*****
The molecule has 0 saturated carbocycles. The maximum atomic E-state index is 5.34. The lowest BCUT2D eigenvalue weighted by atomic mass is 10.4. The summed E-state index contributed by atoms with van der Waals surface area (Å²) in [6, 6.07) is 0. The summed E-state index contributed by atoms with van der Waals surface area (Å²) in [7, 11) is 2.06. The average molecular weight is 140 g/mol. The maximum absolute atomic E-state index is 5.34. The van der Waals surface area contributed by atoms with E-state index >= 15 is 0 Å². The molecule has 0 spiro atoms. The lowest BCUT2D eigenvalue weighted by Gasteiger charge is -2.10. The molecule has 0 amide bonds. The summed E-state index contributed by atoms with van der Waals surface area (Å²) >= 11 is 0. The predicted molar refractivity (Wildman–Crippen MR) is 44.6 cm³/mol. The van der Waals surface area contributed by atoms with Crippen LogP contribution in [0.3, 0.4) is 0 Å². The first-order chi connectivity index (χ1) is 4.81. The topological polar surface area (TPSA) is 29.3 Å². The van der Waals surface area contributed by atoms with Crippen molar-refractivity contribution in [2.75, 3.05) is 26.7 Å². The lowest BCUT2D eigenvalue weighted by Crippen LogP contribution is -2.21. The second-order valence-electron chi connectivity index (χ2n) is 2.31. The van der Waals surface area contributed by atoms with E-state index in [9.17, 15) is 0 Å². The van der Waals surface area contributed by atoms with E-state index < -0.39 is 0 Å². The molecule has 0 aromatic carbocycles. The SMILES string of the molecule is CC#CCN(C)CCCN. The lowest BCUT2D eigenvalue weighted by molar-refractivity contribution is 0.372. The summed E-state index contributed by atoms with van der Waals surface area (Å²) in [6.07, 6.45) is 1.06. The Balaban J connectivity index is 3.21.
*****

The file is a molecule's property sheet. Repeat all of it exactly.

The molecule has 0 saturated carbocycles. The maximum atomic E-state index is 5.34. The lowest BCUT2D eigenvalue weighted by atomic mass is 10.4. The summed E-state index contributed by atoms with van der Waals surface area (Å²) in [6, 6.07) is 0. The summed E-state index contributed by atoms with van der Waals surface area (Å²) in [7, 11) is 2.06. The average molecular weight is 140 g/mol. The maximum absolute atomic E-state index is 5.34. The van der Waals surface area contributed by atoms with E-state index >= 15 is 0 Å². The molecule has 0 spiro atoms. The lowest BCUT2D eigenvalue weighted by Gasteiger charge is -2.10. The molecule has 0 amide bonds. The summed E-state index contributed by atoms with van der Waals surface area (Å²) >= 11 is 0. The predicted molar refractivity (Wildman–Crippen MR) is 44.6 cm³/mol. The van der Waals surface area contributed by atoms with Crippen LogP contribution in [0.3, 0.4) is 0 Å². The first-order chi connectivity index (χ1) is 4.81. The topological polar surface area (TPSA) is 29.3 Å². The van der Waals surface area contributed by atoms with Crippen molar-refractivity contribution in [2.75, 3.05) is 26.7 Å². The lowest BCUT2D eigenvalue weighted by Crippen LogP contribution is -2.21. The second-order valence-electron chi connectivity index (χ2n) is 2.31. The van der Waals surface area contributed by atoms with E-state index in [9.17, 15) is 0 Å². The van der Waals surface area contributed by atoms with E-state index < -0.39 is 0 Å². The molecule has 0 aromatic carbocycles. The SMILES string of the molecule is CC#CCN(C)CCCN. The lowest BCUT2D eigenvalue weighted by molar-refractivity contribution is 0.372. The summed E-state index contributed by atoms with van der Waals surface area (Å²) in [6.07, 6.45) is 1.06. The Balaban J connectivity index is 3.21.